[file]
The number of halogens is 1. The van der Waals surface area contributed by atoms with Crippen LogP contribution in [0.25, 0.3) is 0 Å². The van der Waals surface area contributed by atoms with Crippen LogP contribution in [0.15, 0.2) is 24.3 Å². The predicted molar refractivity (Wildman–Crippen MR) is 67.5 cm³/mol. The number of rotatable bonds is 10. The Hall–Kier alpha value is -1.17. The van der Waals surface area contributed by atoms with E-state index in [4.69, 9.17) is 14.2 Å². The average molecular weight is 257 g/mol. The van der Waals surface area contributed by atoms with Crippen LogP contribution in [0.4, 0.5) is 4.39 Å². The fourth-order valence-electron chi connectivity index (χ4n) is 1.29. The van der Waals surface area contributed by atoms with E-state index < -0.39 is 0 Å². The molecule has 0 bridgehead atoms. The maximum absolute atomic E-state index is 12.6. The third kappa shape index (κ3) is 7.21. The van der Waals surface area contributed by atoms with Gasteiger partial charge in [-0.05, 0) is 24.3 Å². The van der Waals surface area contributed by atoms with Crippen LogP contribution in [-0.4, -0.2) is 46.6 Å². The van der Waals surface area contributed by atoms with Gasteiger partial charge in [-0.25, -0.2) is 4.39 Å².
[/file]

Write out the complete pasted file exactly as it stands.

The number of halogens is 1. The van der Waals surface area contributed by atoms with Crippen LogP contribution in [0.25, 0.3) is 0 Å². The van der Waals surface area contributed by atoms with Crippen LogP contribution in [0.15, 0.2) is 24.3 Å². The predicted molar refractivity (Wildman–Crippen MR) is 67.5 cm³/mol. The number of rotatable bonds is 10. The Hall–Kier alpha value is -1.17. The van der Waals surface area contributed by atoms with E-state index in [4.69, 9.17) is 14.2 Å². The average molecular weight is 257 g/mol. The van der Waals surface area contributed by atoms with Crippen LogP contribution in [0.4, 0.5) is 4.39 Å². The fourth-order valence-electron chi connectivity index (χ4n) is 1.29. The van der Waals surface area contributed by atoms with E-state index < -0.39 is 0 Å². The molecule has 0 bridgehead atoms. The maximum absolute atomic E-state index is 12.6. The third kappa shape index (κ3) is 7.21. The van der Waals surface area contributed by atoms with Gasteiger partial charge in [-0.05, 0) is 24.3 Å². The van der Waals surface area contributed by atoms with Crippen LogP contribution in [-0.4, -0.2) is 46.6 Å². The van der Waals surface area contributed by atoms with Gasteiger partial charge in [-0.25, -0.2) is 4.39 Å².